The runaway costs that some allude to (which we can also see from the chart) are at least partly due to unanticipated management requirements, though other cost related factors that surfaced during our workshop included the need to upgrade network and storage infrastructure, and unintended impacts and complexity around software licensing.
But let’s not get hung up on the notion that these gotchas are major blockers. For every person that reported a challenge in each area, two or more said they hadn’t experienced the issue. In some cases, this may be because they have not arrived far enough down the virtualization road to discover some of the problems, but the general spirit we are picking up is that the pros far outweigh the cons however far you push things. With this in mind, it is not surprising that commitment to maintain or increase the use of virtualization technology is close to unanimous:
So, while the view of server virtualization is generally very positive, as things stand it is certainly not yet plain sailing. IT professionals would do well to acknowledge some of the problems others have encountered and be prepared to deal with them should they crop up as activity progresses. With a lot of work still clearly to be done, the old adage ‘forewarned is forearmed’ is particularly relevant.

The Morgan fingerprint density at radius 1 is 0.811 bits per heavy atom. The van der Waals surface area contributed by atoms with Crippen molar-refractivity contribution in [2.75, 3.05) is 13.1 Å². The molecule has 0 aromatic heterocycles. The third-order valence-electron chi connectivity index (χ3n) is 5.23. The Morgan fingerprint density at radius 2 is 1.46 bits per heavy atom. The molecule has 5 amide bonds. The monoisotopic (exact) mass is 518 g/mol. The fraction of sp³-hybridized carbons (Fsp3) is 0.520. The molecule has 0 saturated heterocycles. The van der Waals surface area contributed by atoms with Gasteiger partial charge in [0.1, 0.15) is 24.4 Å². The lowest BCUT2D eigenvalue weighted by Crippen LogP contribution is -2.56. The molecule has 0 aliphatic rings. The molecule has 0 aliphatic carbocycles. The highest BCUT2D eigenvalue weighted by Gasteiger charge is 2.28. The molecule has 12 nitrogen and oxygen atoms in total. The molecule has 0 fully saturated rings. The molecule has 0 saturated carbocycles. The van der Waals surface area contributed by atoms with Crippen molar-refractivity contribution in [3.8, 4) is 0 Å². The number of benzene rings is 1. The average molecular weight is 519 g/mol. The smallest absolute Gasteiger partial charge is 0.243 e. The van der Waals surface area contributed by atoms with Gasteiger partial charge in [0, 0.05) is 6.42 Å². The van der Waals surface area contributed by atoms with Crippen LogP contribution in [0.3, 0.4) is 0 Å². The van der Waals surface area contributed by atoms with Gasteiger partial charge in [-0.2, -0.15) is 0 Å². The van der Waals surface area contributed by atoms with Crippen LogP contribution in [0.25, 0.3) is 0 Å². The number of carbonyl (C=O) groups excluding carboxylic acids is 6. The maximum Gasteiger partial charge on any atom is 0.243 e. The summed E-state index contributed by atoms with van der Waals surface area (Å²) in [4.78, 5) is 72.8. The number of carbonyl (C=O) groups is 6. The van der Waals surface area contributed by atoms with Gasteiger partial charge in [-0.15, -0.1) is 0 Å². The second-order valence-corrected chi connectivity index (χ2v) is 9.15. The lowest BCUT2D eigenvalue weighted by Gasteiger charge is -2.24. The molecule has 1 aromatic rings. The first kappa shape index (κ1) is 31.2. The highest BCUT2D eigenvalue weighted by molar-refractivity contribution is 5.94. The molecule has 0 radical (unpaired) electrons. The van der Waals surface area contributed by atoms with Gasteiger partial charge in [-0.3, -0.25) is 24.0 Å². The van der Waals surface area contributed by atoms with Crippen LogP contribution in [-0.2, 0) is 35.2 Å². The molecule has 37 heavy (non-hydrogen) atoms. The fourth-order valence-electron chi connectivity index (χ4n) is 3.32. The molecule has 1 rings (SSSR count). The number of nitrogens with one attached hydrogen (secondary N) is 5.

Fewer VMs on UNIX boxes?
"The first cause that springs to mind concerns the traditional dependencies that have existed between applications and the platforms upon which they sit. A familiar challenge is how each application requires the underlying systems stack to be configured in a particular way, which is typically different to other applications."
I think this --^ is also the reason why the x86 use of VMs is higher than the "proprietary UNIX" use -- I'm sure there are exceptions, but in general UNIX apps interact with the underlying OS cleanly, they don't require OS modifications, and have other mechanisms (chroot jails and such) to seperate the per-app environment if needed without resorting to an entire OS for each.
Anyway, I find virtualization to be an interesting topic, keep up the good articles on it!
Good to know that virtualization seems to be delivering on this particular point on the majority. I'm guessing this is because most VMs will still be running Windows Server 2003 or non windows stuff. The required RAM for even a lightly used Server 2008 is a bit high...
What what was so wrong with the Motorola 68nnn processors? They had much more umph than the Intel chip! An ARM is better than an Intel chip!